The Shomrim organization published an even more acute report in February, showing that one in 73 haredim over the age of 65 had died of COVID in the past year – a total of 675 haredim died since the start of the pandemic, according to the Health Ministry.
Since the Meron tragedy, it has surfaced that as early as 2008, professionals had been warning that a disaster was waiting to happen on the mountain. But some have argued that when professionals presented their recommendations, they were either stalled or concealed by politicians.
However, according to Likud sources, in 2011, the state asked to take control of the site in order to correct its long-standing safety problems and manage the annual Lag Ba’omer event properly. That move was appealed by the religious nonprofits that controlled the site since the Ottoman era. The Supreme Court issued an injunction that halted the government’s efforts. By 2015, a compromise was reached that gave the nonprofits three years to make changes that were never made.
Sources in Likud said that the accusations that Netanyahu gave into the ultra-Orthodox were irrelevant to the Meron tragedy.
The 45 people who died at Meron were also haredim.
“It is one thing after the other,” said Ben-David, “it points to a much larger picture – and the long-term implications are only bad.”

THE HAREDI population continues to grow, he said. Haredim make up 3% of people aged 75-79, 6% of 50–54-year-olds, 13% of those aged 25-29 and 23% of those born in the past four years.
With their schools refusing to teach the core curriculum, analysts suggest that haredi children will not have the knowledge and skills to navigate modern society, impacting Israel’s ability to compete in a global economy.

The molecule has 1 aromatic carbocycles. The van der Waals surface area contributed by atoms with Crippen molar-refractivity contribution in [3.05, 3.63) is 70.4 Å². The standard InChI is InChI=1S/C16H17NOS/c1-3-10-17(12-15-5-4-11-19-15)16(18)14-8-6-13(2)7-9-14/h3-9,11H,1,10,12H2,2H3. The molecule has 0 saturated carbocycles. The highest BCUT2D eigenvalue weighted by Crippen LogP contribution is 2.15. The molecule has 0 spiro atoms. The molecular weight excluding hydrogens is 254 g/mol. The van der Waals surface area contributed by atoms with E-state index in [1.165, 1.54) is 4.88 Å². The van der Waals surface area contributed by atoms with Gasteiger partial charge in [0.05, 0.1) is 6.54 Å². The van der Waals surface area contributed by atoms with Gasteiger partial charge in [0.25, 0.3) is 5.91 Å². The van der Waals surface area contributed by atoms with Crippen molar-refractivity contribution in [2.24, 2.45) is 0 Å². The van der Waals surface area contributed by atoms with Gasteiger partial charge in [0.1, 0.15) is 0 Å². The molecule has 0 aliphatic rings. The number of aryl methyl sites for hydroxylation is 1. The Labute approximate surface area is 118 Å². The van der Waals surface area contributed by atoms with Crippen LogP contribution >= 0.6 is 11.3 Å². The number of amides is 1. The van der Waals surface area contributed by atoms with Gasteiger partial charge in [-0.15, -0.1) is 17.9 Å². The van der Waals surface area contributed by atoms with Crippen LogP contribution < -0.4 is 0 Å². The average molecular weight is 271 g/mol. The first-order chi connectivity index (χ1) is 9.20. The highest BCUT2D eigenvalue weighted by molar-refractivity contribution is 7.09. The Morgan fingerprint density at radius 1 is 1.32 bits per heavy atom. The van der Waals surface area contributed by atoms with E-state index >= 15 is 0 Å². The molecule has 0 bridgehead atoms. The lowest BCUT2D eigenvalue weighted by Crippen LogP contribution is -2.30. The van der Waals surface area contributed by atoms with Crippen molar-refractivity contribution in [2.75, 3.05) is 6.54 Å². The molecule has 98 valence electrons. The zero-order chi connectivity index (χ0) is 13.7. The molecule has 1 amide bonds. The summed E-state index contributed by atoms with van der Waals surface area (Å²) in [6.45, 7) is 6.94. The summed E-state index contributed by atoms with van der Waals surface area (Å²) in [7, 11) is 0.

“Their lack of education will bring them down – and the rest of us along with them,” Ben-David said.
The Bank of Israel and Finance Ministry professionals have only just started putting these predictions down on paper because they have been so intimidated by the politicians. But even as reports surface, Israel’s leaders continue to turn a blind eye.
“Some of the haredi politicians do not understand that when they are advocating for more special regulations and more flexibility, they are harming their own population,” Dr. Yizhar Hess, vice-chairman of the World Zionist Organization, told the Post. “On the other hand, the government has allowed it. One side pushes, but the other side has to decide what to accept and what cannot be accepted.”
Netanyahu’s chances of forming a coalition are quickly waning. He has no hope of creating a government without the haredim, so he is willing to mortgage Israel’s future for short-term political convenience.
It may work for Netanyahu politically, but it does not work for the State of Israel.
It certainly did not work for the 45 haredim who lost their lives on Thursday night.